Being the masochist I am, I tuned into CNN last night. As I did, the well-groomed anchor redirected me to Syria for a report from Arwa Damon, a correspondent embedded with the Turkish military.
The news anchor’s intonation took me back to 2003, when George W. Bush declared war on terrorism and sent the U.S. military to invade Iraq. By that time, the media was already salivating so much at the idea of war that when the Pentagon came up with the idea of embedding journalists with troops on the frontlines of combat, news outlets couldn’t resist. What better way to fill up a news reel that runs 24 hours a day than with a grandstand view of Americans fighting the “enemy” on foreign soil. It was a match made in heaven — at least for the Pentagon, that is.
For the quintessential journalist, the agreement was a death certificate for journalistic ideals. Embedded journalism is much like a driving lesson. You may be able to maneuver the car, but the instructor can always stomp on their set of brakes whenever they please.
Under the arrangement between embedded journalists and the Pentagon, journalists gained access to the frontline and were given protection by the troops. In exchange, journalists had to operate under strict guidelines, which included having their content edited by military officials. The deal meant a farewell to objectivity. After all, how can anyone properly explain a conflict without bias when they are reliant on the troops around them for food, water, shelter, and basic information?
We know from the Iraq War that embedded journalism is little more than producing content for an insatiable propaganda machine. So, from a journalistic standpoint, why continue this practice today?
Because the circumstances have changed somewhat since the Iraq War.
Embedded journalism has its advantages. For one, there is no safer way for journalists to report from the frontlines of conflict. It also allows the public to see their military up close and personal. And while embedded journalism used to produce a distorted view of war (due to its over-reliance on the military for information), this no longer has to be the case.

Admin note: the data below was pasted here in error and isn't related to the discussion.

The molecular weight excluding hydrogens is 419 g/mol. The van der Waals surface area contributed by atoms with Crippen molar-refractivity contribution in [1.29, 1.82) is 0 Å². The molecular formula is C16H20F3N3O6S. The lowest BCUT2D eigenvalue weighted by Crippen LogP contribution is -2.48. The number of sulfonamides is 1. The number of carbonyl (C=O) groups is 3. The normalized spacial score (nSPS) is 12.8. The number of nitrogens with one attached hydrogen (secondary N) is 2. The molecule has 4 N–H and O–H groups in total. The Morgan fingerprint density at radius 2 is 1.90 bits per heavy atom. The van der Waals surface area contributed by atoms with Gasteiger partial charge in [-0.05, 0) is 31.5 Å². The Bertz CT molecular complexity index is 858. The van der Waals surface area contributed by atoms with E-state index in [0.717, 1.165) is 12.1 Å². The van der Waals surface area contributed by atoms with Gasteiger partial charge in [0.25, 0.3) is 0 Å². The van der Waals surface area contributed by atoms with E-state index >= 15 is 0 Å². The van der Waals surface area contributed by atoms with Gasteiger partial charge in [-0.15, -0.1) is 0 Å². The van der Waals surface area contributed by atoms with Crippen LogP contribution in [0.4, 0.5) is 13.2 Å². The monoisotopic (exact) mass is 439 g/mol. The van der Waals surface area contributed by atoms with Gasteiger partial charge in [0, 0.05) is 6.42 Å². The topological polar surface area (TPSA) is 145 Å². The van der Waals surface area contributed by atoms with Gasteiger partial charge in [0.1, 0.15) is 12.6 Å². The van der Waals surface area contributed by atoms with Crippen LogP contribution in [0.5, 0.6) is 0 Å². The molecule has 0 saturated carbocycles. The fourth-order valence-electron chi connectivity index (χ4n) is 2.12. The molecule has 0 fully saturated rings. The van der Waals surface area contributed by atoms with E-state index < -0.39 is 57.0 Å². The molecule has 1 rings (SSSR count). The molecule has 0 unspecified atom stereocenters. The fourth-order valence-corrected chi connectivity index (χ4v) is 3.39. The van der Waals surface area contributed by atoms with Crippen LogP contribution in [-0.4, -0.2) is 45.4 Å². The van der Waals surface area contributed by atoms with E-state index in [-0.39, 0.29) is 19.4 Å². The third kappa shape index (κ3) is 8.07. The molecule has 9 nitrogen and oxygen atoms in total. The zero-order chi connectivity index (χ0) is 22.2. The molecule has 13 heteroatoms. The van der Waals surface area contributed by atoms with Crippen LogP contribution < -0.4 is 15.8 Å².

Americans today can view reports from embedded journalists on the frontlines in Syria. They can also view English content from Arabic media like Al-Jazeera. If they so choose, they can enter Twitter to get eyewitness accounts from citizens and independent journalists.
The Pentagon can no longer keep a chokehold on all information. There are now far too many sources. Beyond that, it also seems that embedded journalists have learned from the Iraq War. As I watched Damon’s report live from Syria, she explained the complexity of conflict impartially, described how it may affect refugees, and laid out the possible implications it would have on diplomatic ties between the U.S. and Turkey. She was hardly the adrenaline-fueled cheerleader commonly seen during the Iraq War.
It left me feeling that there’s still value to be found in embedded journalism.
Laanen Ivar (Rotterdam, The Netherlands)